“With rare exceptions Alfred disapproves of everything he sees when on shore leave, although he does not object to others enjoying themselves.”
The Naval Historical Foundation received a few “rare editions” from a box of donated books last month. Included in the list of usual naval history titles were two compendiums of World War II-era cartoons. Readers will be familiar with the first volume, a collection of 115 illustrations of “The Sad Sack,” a humorous Army cartoon that appeared in Yank Magazine throughout the war. The other lesser-known title is a first printing of Foster Humfreville’s Alfred, Ahoy! This collection of “choice gags” features the character of Alfred, “one of the best loved goofs in the cartoon world.” Alfred the sailor appears in a variety of humorous situations both on shore and afloat. For many at the time, however, the droopy-faced hero of the cartoon became a major topic of conversation during the war. According to Collier’s Weekly Cartoon Editor Gurney Williams, sailors “began to clamor” for Alfred comics after their first appearance in the magazine. For some, Alfred became a household name and a source of well-needed diversion during a troubling time.
Foster Humfreville is surely one of the obscure cartoonists of the era. He is not listed among Collier’s top list of cartoonists (Joseph Barbera, Bill Mauldin, Hank Ketcham, etc.), yet his cartoons were popular enough during the Second World War to warrant a collection. According to a biography of the artist, Humfreville left the banking industry to pursue art during the depression, eventually moving to New York City to become a sculptor and artist. He is best known during this time for a WPA public service poster produced in 1937 for the New York Department of Corrections titled, “Shame May Be Fatal.” In 1941, he sold his first comic to Collier’s and quickly became an artist for the weekly magazine.
Humfreville’s Alfred cartoons are the perfect blend of intelligent humor and Navy life. The cartoons also capture the frantic nature of naval warfare in the 1940s: relative monotony punctuated by fierce and deadly combat. Throughout the comic strip series, Alfred is depicted performing a variety of humdrum tasks such as swabbing the deck, loading ammunition, conducting rifle drills, or sending semaphore flag signals.
Whatever situation Alfred found himself him, his facial expression remained the same. The indifferent and judgmental gaze of Alfred forces readers to wonder what the sailor is thinking. Humfreville himself admitted he knew very little about the Navy. Most of his ideas and inspiration for his Collier’s comics came from conversations with sailors about shipboard Navy life. Some cartoons take a completely literal and likely cryptic explanation of the image shown. It’s almost philosophical. Take, for instance, the illustration below:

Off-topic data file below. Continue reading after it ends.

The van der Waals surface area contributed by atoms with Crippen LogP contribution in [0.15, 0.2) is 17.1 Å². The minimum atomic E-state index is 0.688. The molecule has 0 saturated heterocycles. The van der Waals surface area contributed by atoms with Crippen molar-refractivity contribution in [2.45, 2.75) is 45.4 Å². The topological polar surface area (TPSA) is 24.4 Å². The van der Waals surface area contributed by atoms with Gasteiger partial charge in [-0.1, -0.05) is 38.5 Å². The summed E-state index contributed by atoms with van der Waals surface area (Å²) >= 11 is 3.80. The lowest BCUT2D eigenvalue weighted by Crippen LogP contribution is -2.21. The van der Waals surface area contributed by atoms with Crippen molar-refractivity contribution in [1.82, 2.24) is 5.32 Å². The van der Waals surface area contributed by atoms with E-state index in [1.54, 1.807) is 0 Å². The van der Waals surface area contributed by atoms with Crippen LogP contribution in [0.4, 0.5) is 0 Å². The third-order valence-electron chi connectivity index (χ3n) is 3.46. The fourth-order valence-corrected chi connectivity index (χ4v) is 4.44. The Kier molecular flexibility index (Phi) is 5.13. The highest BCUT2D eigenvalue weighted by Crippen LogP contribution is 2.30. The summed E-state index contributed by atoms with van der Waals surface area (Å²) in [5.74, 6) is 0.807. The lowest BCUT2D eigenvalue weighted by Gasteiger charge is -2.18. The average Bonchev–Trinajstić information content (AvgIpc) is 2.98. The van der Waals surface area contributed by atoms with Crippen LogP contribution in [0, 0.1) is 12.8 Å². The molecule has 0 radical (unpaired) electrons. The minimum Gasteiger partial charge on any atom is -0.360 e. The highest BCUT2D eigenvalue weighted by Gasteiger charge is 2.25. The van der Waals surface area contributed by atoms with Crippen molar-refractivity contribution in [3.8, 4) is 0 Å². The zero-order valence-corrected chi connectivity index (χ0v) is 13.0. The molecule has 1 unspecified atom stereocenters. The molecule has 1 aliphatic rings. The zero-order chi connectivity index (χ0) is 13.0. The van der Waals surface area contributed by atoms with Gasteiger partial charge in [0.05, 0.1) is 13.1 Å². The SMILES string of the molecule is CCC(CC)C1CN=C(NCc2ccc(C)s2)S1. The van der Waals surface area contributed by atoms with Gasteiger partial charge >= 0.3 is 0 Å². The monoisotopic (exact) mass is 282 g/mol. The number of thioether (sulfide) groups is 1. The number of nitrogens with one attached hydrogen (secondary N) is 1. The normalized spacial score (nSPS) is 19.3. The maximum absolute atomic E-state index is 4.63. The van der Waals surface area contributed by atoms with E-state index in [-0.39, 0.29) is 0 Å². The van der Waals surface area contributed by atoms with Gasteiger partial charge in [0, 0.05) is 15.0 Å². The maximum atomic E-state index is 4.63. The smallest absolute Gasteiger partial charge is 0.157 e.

Alfred is never the one doing the talking. It seems that the artist’s intention was to always show Alfred’s “fine disdain for rank and discipline and disregard for danger” through his silence and carefree demeanor. After all, Alfred is described quite clearly as a mere “sensitive, simple-minded gob.” His profile closely resembles Alfred Hitchock’s signature pose. Perhaps there is more. Reading the cartoons at “face-value” only lends itself to a small portion of its interpretation. Like all good art, there are layers of meaning. There must be more to this simpleton.
In the introduction to the collection, famed political reporter Walter Davenport gives readers a “somewhat incredible,” yet altogether fake, biography of Alfred. His description of Alfred is at first as hilarious as the cartoons themselves. But then you read further. Clearly, you start to see an agenda and message forming from the scrawled images of Alfred and his antics. His description of Alfred and his father share some insight into the mind of the cartoonist, who considered himself the “foster father” of the character:
“Actually Alfred and his father were protesting against Japanese aggression, against the Jap violation of this important fact of life. As you study Mr. Humfreville’s drawings all this will become very clear.”
Humfreville moved back to his home state of California in the summer of 1942. His message is a clear nod to his disagreement with the internment of Japanese in California during the war.
Davenport also discusses the character’s motivation for enlisting in the Navy. Alfred enlists in the Navy under the idea that his actions will be motivated by four principles his father taught him. Among other instructions like avoiding enthusiasm and “letting others do the thinking,” the final principle is particularly moving. He simply states:
“People will always be trying to make you do something you don’t want to do. Let on you don’t hear them.”
Even a dim-witted gob can get philosophical from time to time.